Music lessons for adults and kids

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It's important to find the right instrument and instructor when considering starting music lessons. (File Photo)
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By Hannah Williams 

Are you thinking of starting music lessons for you or your child? Playing an instrument is a lifelong gift, and starting lessons is the first step on any musical journey. But where do you start?

First, make sure the timing is right. Your child may love singing in the car and playing with instruments, but these are signs they love music, not necessarily signs they are ready to start taking music lessons.

Finding that perfect time to start involves a combination of factors. Your child needs to have the focus, the motor coordination and the interest in learning an instrument. Starting too early can be disastrous. The last thing you want is for the music lessons or practicing to become a chore or a battle.

Many music teachers and studios offer trial lessons. A trial lesson is a great way to see if your student is ready to start lessons. Waiting a couple months, or even years, can make a world of difference for some students. The goal is for children to love learning music and enjoy lessons in the long run.

As for adults, the right time to start is now. The great thing about taking lessons when you’re older is that adults understand that if they practice, they get better. Whether you have never played or you haven’t played in 30 years, it’s never too late to play an instrument.

The next step is to find the right instrument.

For younger children, the piano is always a good place to start. It only takes one finger to make some sound, so even the youngest student can have success right away. If you don’t have a piano at home, a weighted keyboard is a great way for new pianists, or pianists living in small spaces, to get started.

If your child has asked about the oboe, the violin or another instrument, do a trial lesson on that instrument. A good teacher will be able to help you figure out if the child has the finger dexterity or physical strength required by specific instruments.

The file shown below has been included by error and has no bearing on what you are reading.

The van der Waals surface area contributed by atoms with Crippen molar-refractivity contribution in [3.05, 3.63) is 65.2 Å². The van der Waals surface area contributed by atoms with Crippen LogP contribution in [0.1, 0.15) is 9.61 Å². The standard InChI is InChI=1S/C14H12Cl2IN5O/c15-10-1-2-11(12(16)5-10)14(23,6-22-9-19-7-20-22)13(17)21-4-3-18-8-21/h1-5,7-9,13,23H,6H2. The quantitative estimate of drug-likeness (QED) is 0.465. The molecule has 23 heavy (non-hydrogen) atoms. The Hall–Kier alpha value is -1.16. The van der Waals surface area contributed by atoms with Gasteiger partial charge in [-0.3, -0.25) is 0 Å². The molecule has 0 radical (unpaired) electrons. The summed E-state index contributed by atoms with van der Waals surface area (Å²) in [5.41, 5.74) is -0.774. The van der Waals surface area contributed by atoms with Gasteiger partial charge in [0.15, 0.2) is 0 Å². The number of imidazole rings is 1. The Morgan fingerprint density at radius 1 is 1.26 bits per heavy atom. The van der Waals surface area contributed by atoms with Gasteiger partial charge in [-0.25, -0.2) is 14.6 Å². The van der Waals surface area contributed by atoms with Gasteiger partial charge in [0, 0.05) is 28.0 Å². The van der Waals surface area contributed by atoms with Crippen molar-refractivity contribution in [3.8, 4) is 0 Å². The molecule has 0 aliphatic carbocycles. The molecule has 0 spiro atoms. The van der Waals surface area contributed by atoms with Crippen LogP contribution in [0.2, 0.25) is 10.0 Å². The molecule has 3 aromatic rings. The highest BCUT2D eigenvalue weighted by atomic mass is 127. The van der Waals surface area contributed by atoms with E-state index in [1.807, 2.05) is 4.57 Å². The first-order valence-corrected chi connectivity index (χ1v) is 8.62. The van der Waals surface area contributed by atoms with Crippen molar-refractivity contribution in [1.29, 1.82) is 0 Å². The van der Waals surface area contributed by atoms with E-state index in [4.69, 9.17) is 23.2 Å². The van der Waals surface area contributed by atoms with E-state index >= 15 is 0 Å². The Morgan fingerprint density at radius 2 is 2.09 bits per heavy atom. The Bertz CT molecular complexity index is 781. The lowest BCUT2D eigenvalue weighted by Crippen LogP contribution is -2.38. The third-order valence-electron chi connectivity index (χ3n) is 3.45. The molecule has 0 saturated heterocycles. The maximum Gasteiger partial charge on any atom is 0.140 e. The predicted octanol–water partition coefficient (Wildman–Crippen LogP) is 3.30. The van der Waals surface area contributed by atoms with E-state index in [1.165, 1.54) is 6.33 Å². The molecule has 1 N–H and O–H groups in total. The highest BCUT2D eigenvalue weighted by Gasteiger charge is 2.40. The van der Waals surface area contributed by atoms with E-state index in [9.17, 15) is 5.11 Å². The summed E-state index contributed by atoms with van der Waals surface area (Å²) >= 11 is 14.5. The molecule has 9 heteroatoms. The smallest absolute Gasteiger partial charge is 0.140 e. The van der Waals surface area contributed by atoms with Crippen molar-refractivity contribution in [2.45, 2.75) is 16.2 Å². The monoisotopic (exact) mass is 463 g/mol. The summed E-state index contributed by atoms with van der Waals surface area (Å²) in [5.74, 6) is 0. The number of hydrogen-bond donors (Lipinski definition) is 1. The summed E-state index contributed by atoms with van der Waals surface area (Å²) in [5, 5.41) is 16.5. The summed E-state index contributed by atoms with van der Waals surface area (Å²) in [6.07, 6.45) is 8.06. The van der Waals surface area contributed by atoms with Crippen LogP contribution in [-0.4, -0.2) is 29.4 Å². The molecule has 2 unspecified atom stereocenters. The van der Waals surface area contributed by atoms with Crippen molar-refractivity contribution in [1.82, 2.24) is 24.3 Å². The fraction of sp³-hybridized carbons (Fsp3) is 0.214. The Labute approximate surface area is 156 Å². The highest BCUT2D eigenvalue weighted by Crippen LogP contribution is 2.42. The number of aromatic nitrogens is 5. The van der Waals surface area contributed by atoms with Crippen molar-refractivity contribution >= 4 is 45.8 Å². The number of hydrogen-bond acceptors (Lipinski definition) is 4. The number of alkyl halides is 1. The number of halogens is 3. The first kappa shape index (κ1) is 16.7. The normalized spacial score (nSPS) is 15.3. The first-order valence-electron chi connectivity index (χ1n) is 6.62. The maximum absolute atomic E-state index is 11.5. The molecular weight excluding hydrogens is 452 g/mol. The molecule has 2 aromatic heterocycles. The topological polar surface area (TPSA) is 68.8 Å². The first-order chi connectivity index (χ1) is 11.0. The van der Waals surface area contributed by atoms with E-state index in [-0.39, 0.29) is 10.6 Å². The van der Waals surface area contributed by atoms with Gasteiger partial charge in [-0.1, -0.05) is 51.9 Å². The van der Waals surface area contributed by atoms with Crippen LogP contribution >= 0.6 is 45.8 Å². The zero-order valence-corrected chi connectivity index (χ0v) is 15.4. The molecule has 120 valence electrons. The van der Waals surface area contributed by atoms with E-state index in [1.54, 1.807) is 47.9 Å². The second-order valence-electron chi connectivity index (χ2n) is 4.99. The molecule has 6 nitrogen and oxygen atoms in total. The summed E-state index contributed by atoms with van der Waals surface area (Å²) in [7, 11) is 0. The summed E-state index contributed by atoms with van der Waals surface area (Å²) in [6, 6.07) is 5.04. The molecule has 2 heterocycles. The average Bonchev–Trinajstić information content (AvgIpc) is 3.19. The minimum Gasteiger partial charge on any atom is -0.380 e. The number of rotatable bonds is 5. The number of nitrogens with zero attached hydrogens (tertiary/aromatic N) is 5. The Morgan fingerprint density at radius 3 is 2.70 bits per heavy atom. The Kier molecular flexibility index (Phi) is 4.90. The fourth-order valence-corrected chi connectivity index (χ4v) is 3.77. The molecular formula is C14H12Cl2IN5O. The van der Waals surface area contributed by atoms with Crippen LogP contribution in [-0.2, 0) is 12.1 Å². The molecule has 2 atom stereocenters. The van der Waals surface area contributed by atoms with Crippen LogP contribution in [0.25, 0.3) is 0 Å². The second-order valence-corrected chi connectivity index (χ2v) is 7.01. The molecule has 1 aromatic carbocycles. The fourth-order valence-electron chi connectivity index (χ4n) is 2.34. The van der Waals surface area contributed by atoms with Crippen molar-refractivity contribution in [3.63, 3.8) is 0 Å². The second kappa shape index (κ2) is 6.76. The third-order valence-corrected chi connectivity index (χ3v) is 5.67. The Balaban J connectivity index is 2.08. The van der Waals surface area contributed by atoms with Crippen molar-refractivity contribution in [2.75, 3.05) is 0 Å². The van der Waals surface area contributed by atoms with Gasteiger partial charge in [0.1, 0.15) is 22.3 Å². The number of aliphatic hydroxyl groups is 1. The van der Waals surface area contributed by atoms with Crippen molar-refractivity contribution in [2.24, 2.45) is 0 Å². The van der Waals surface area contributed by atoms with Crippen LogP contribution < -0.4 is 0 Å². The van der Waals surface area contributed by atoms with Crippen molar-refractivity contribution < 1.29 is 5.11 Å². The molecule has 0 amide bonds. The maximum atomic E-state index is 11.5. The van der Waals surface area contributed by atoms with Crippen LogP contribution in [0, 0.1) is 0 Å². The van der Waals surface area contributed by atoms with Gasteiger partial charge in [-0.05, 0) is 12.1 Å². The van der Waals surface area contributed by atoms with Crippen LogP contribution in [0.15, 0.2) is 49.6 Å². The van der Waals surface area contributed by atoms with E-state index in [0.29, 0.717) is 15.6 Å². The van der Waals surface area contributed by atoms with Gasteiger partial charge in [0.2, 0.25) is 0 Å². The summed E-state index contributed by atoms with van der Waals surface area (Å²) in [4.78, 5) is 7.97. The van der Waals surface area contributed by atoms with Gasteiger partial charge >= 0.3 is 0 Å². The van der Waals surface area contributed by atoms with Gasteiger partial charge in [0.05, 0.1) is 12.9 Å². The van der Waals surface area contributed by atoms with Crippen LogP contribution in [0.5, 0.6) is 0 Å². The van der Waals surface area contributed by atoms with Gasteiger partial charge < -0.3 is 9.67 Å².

Sometimes it takes a few test runs on various instruments to find the right one. Collectively, my three children have taken piano, violin, viola, cello, guitar, ukulele, voice and drums lessons. Exploration is a good thing, and in my case, so is a minivan.

Once you’ve chosen your instruments, it’s time to find the right teacher.

Finding a good fit is key. For kids, I suggest a serious teacher who makes lessons fun. A 5-year-old may be ready to start lessons, but they may not be able to sit at the piano for 30 minutes. Finding a teacher who understands this and is willing to improvise to keep your child’s attention is important.

You want a teacher who truly enjoys your child and who wants to make sure their musical journey is great. It is a good idea to meet a few teachers and get a sense of what lessons are like with each one.

Different families look for different things. Do you want a teacher who comes to your house? Do you want group lessons? Are you looking for a musical community for your child? All these questions are important. Take the time to find the teacher who feels right for your family.

Once you’ve found your instrument and teacher, have fun. Learning to make music is rewarding, and starting music lessons is a great way to hear new ideas and try new things.

The writer is co-founder of Opal Music Studio, a local music business based in Old Town.

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